"Every state in America has embraced those guidelines at a minimum, or even done more, and now our focus is working with states as governors, like Gov. John Bel Edwards, unveil plans to open up their states again," Vice President Mike Pence said as he and other task force members met with President Donald Trump and Edwards, a Democrat, in the Oval Office. 

    "The new guidance that we've issued is guidance for how they can do that safely and responsibly," Pence added.

    Dr. Deborah Birx, a top physician advising the White House on the pandemic response, said at the meeting that the administration has been "very encouraged to see how the federal guidelines have helped inform, or at least provide a framework for governors and moving forward."

    Phasing out existing guidelines

    Federal guidelines on social distancing were introduced mid-March and were set to last 15 days. Trump later extended those guidelines for another 30 days. The existing guidelines are set to expire on Thursday, the last day of April, and Trump suggested at the meeting that he won’t be extending them further. 

    White House officials said current social distancing recommendations are being incorporated by governors into their plans for reopening.

    "They'll be fading out, because now the governors are doing it," Trump said.

    States such as Georgia, Alaska, Oklahoma, South Carolina, Tennessee, and Texas are allowing consumers back into places of businesses that have chosen to reopen. Health officials have cautioned that easing social distancing guidelines too early could lead to a spike in new cases. 

    Earlier this month, the administration released a three-phase plan that provides guidelines for when states might reopen. However, individual states must decide on their own when they should begin reopening. 

    So far, there have been more than 1 million confirmed coronavirus cases in the U.S., according to Johns Hopkins University.

    President Trump suggested Wednesday that social distancing guidelines will be “fading out” as some states begin lifting stay-at-home orders and reopening b...
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      FDA may fast-track experimental coronavirus drug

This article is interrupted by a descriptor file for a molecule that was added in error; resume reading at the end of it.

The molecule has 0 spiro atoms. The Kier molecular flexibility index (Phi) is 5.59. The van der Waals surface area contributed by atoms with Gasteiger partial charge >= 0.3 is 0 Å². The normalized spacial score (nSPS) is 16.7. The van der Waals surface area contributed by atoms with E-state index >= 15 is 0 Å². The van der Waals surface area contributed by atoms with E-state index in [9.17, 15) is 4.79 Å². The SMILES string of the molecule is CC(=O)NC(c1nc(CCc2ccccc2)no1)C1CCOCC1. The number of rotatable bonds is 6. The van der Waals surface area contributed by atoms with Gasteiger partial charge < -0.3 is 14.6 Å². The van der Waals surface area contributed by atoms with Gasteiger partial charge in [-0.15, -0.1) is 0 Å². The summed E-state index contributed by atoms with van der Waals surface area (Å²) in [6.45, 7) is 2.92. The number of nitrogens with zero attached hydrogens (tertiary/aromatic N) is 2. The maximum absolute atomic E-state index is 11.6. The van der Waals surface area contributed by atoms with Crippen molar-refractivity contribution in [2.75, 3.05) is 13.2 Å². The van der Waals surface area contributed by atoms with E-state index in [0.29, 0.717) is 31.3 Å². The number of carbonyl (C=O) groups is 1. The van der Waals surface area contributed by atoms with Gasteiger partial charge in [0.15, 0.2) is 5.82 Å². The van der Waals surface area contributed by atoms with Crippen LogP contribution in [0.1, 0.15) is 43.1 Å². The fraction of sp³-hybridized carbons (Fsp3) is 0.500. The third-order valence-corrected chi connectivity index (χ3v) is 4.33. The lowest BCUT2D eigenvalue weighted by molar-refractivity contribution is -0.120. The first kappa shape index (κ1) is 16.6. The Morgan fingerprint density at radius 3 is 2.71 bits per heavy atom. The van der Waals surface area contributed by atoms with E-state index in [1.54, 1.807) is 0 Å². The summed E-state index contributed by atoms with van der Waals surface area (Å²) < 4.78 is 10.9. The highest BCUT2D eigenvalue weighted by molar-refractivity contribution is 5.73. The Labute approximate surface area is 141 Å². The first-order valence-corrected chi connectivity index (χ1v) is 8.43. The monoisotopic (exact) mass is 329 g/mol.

A clinical trial shows remdesivir helps some patients recover faster

      President Trump says the Food and Drug Administration (FDA) should approve Gilead Science’s experimental drug remdesivir as soon as it can so that it can be used to treat coronavirus (COVID-19) patients.

      The FDA is reportedly planning to do just that. The New York Times reports that the agency is preparing to issue emergency authorization for the drug, and that step could come as early as Wednesday. The FDA told CNN that it is in talks with Gilead Science about steps that could be taken to make remdesivir available to coronavirus patients. 

      The catalyst is a clinical trial conducted by the National Institute for Allergy and Infectious Disease (NIAD), which found that the drug speeded up the recovery time for patients taking the drug compared to those taking a placebo.

      Dr. Anthony Fauci, NIAD’s director, told attendees at a White House meeting on Wednesday that he’s optimistic the drug can be an effective weapon against the virus.

      "The data shows that remdesivir has a clear-cut, significant, positive effect in diminishing the time to recovery," Fauci said during a meeting with President Trump. "This is highly significant."

      Reduced recovery time

      Results from the preliminary trial show that the antiviral drug reduced recovery time for coronavirus patients from 15 to 11 days. The influenza drug Tamiflu has a similar effect on the flu. 

      The study found that remdesivir reduced the period of time it took a hospital patient with the coronavirus to recover, compared with a placebo. The study defined "recovery" as being well enough to leave the hospital or return to normal activity.

      "Although a 31 percent improvement doesn't seem like a knockout 100 percent, it is a very important proof of concept," Fauci said. "What it has proven is that a drug can block this virus."

      The primary effect of remdesivir is that it prevents the coronavirus from replicating. Fauci  compared remdesivir to early drugs against HIV. They were somewhat effective but were improved over time as scientists learned how they worked in the human body.

      Results from the trial were not expected to be released until late May, but Fauci said when the preliminary findings are this positive “you have an ethical obligation to immediately let the people in the placebo group know so that they can have access."